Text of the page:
IT was perhaps timely that the controversy surrounding Seksualiti Merdeka followed the earlier euphoria of Bersih 2.0. Both were events which tested the extent to which Malaysians understand and define democracy. Interestingly, some who supported Bersih 2.0 were against the very idea of something like Seksualiti Merdeka. The Nut Graph asks political scientist Dr Wong Chin Huat whether this is a contradiction in what we want in a democracy, and how democrats can navigate their opposing ideals.
TNG: Amid all the controversy around Seksualiti Merdeka, Bersih 2.0 chairperson Datuk Ambiga Sreenevasan said she stood by her initial agreement to launch the event. On the other hand, PAS spiritual leader Datuk Nik Abdul Aziz Nik Mat said that while he supports Ambiga’s work on Bersih 2.0, action should be taken against all those involved in Seksualiti Merdeka. Is Ambiga’s support for Seksualiti Merdeka damaging Bersih’s goals?
There are two issues here: first, Bersih 2.0′s goals, and second, the individual beliefs of personalities associated with Bersih 2.0.
Bersih 2.0 was designed to be an advocate of procedural democracy. We just want to see a multiparty democracy functioning, regardless of the substantive policies which may be attained. By extension, this will require free speech, other civil liberties, rule of law, and basic inclusion of all. The point about procedural democracy is that the ultimate goal is open-ended. We therefore don’t take positions on other issues involving class, religion, language, or sexuality. Within the steering committee, we have a good combination of left and right, of liberals and conservatives. Nevertheless, Ambiga’s stand is shared by Maria Chin Abdullah and a couple of others in the Steering Committee including myself.
While a big portion of Bersih supporters would probably prefer a more homogeneous and conservative Malaysia, to say that Ambiga is damaging Bersih 2.0′s work is to effectively tie Bersih 2.0 with a close-ended vision for a reformed Malaysia. It would be the same if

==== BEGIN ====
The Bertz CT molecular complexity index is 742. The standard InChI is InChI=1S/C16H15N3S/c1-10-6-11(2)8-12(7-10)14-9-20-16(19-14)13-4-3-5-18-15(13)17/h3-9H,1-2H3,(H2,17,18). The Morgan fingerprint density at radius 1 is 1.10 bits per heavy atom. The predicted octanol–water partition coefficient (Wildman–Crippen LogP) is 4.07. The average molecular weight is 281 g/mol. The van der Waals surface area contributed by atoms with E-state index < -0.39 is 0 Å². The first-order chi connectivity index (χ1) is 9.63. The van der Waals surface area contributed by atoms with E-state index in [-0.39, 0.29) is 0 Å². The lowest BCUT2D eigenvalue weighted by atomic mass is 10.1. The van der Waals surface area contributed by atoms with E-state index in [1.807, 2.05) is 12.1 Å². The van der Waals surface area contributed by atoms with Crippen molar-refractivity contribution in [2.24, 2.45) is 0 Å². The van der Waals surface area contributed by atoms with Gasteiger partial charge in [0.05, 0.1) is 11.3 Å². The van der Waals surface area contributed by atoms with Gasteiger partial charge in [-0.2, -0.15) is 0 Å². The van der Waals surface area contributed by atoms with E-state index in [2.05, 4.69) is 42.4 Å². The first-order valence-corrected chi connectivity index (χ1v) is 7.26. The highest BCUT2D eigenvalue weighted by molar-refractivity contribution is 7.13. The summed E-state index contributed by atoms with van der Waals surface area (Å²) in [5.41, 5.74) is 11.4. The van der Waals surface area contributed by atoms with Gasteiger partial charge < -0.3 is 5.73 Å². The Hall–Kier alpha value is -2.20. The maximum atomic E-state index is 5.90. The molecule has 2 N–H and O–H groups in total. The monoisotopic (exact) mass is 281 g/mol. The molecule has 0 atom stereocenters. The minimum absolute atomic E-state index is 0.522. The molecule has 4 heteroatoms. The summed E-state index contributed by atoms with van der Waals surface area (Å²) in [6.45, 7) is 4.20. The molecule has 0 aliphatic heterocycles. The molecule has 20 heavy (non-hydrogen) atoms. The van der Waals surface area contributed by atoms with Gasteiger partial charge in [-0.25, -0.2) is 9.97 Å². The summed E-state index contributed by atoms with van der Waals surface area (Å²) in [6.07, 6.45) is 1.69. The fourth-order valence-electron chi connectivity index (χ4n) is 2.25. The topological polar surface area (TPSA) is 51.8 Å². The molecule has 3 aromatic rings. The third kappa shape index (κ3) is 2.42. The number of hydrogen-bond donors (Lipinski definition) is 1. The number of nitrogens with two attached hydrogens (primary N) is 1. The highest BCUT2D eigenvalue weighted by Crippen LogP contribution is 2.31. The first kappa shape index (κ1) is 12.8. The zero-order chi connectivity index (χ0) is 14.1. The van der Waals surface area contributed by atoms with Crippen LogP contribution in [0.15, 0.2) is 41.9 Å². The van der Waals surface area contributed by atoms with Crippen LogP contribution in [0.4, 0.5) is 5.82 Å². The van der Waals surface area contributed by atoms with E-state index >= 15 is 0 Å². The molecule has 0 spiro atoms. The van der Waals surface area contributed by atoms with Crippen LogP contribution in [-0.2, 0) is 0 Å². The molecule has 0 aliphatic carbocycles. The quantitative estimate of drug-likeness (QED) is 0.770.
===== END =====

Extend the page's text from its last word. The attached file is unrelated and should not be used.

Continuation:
liberal Bersih 2.0 supporters demanded that the coalition as a whole embrace same-sex sexuality rights. Either way would be principally wrong because it would then be about creating a coalition for concrete and specific policy goals. This should be the task of a governing coalition — what political parties aim to be — not an issue-specific advocacy coalition, which is what Bersih 2.0 is.
Now this is the catch. If the common goals were so easily reached, we would merely have a two-party system for a long time. So why is Bersih 2.0 attracting the support of so many Malaysians? Simply because we are open-ended beyond basic democratic ideals. People support us because they want an open and fair process. Those who think that Ambiga has now become a liability to Bersih 2.0 are either naive or co-opted by anti-reform forces.
I am glad and proud that no members of the Steering Committee take such negative views. We respect Ambiga’s and other Bersih supporters’ individual stands on homosexuality. Meanwhile, it’s perfectly alright for someone to support Bersih 2.0 and peacefully and civilly oppose Seksualiti Merdeka. If you call for action taken against Seksualiti Merdeka supporters and organisers, we need to know what actions they are — prayers, memoranda, protests, or imprisonment in rehabilitation camps? That will tell us about not your stand on Bersih, but your stand on democracy and civilised public life in the modern day.